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Migraine Headache

Facts and Definition of Migraine Headache

Patient Comments
  • Migraine headaches are one of the most common problems seen in emergency departments and doctors' offices. They are due to changes in the brain and surrounding blood vessels.
  • Migraine headaches typically last from 4 to 72 hours and vary in frequency from daily to fewer than one per year.
  • According to the National Headache Foundation, more than 37 million Americans suffer from migraine, and it affects three times as many women as men. About 70% to 80% of people with migraines (called migraineurs) have other members in the family who have them too.
  • Different types of migraine headaches:
  • Common migraine accounts for 80% of migraines. There is no "aura" before a common migraine.
  • People with classic migraines experience an aura before their headaches. Most often, an aura is a visual disturbance (outlines of lights or jagged light images). Classic migraines are usually much more severe than common migraines.
  • Status migrainosus is a migraine attack that lasts more than 72 hours.

What Causes and Triggers Migraine Headaches?

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The exact cause of migraine headaches is not clearly understood, though experts believe they are due to a combination of the expansion of blood vessels and the release of certain chemicals, which causes inflammation and pain.

The chemicals dopamine and serotonin are among those involved in migraine. These chemicals are found normally in the brain and can cause blood vessels to act abnormally if they are present in abnormal amounts or if the blood vessels are unusually sensitive to them.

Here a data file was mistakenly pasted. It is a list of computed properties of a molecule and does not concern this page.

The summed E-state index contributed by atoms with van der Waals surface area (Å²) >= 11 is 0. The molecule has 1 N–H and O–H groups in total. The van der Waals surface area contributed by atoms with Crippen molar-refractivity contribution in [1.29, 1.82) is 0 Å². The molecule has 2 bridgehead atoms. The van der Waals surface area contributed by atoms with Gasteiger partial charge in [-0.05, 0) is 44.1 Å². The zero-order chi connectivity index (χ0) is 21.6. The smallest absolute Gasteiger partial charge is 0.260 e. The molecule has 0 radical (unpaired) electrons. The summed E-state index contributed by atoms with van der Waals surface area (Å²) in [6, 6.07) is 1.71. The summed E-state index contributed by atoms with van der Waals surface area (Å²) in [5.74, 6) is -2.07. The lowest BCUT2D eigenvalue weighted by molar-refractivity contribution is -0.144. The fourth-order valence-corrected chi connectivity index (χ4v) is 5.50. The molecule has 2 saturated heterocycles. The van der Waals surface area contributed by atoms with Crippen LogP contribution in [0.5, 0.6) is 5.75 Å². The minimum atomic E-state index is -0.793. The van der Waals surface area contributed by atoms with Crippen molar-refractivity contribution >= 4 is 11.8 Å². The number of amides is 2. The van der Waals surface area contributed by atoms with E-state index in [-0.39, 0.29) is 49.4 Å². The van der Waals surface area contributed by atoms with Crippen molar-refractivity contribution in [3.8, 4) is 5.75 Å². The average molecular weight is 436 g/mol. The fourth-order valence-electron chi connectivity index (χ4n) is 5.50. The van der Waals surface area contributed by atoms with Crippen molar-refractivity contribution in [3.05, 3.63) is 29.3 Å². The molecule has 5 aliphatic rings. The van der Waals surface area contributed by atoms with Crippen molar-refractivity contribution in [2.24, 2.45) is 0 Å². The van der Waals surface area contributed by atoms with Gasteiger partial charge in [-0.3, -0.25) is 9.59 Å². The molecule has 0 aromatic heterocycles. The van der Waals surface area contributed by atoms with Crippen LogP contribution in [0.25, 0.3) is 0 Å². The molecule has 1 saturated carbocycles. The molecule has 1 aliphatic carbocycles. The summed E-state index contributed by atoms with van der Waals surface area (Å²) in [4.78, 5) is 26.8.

Various risks and triggers are thought to bring about migraine in certain people prone to developing the condition. Different people may have different triggers. Individual triggers can include:

  • Certain foods, especially chocolate, cheese, nuts, alcohol, and MSG, bring on headaches in some people. (MSG is a food enhancer used in many foods including Chinese food.)
  • Missing a meal may bring on a headache.
  • Stress and tension are also risk factors. People often have migraines during times of increased emotional or physical stress.
  • Birth control pills are a common trigger. Women may have migraines at the end of the pill cycle as the estrogen component of the pill is stopped. This is called an estrogen-withdrawal headache.
  • Smoking may cause migraines or interfere with their treatment.

What Does a Migraine Headache Feel Like (Symptoms)?

Symptoms and signs vary from person to person and from migraine to migraine. Five phases often can be identified.

  1. Prodrome: A variety of warnings can come before a migraine. These may consist of a change in mood (for example, feeling "high," irritable, or depressed) or a subtle change of sensation (for example, a funny taste or smell). Fatigue and muscle tension are also common.
  2. Aura: This is commonly a visual or other sensory disturbance that precedes the headache phase. Some patients develop blind spots (called scotomas); see geometric patterns or flashing, colorful lights; or lose vision on one side (hemianopia).While visual auras are most common, motor and even verbal auras have also been described.
  3. Headache: The pain of a migraine usually appears on one side of the head, but some occur on both sides. Throbbing pain may be present. A majority of patients feel nauseated, and some vomit. Most become sensitive to light (photophobia) and sound (phonophobia). This phase may last 4 to 72 hours.
  4. Headache termination: Even if untreated, the pain usually goes away with sleep.
  5. Postdrome: Other signs, for example, inability to eat, problems with concentration, or fatigue, may linger after the pain has disappeared.
Medically Reviewed by a Doctor on 4/3/2017

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Migraine Headaches in Children: Are The Symptoms Different Than In Adults?

About 5%-10% of school aged children in the US suffer from migraine headaches. The frequency increases throughout adolescence, and peaks around age 44. About 20% have their first attack before age 5. Common symptoms include:

  • Headache pain
  • Nausea
  • Sensitivity to sound and light
  • Vomiting

Read What Your Physician is Reading on Medscape

Migraine Headache »

Migraines are severe, throbbing headaches frequently located in the temples or frontal head regions.

Read More on Medscape Reference »


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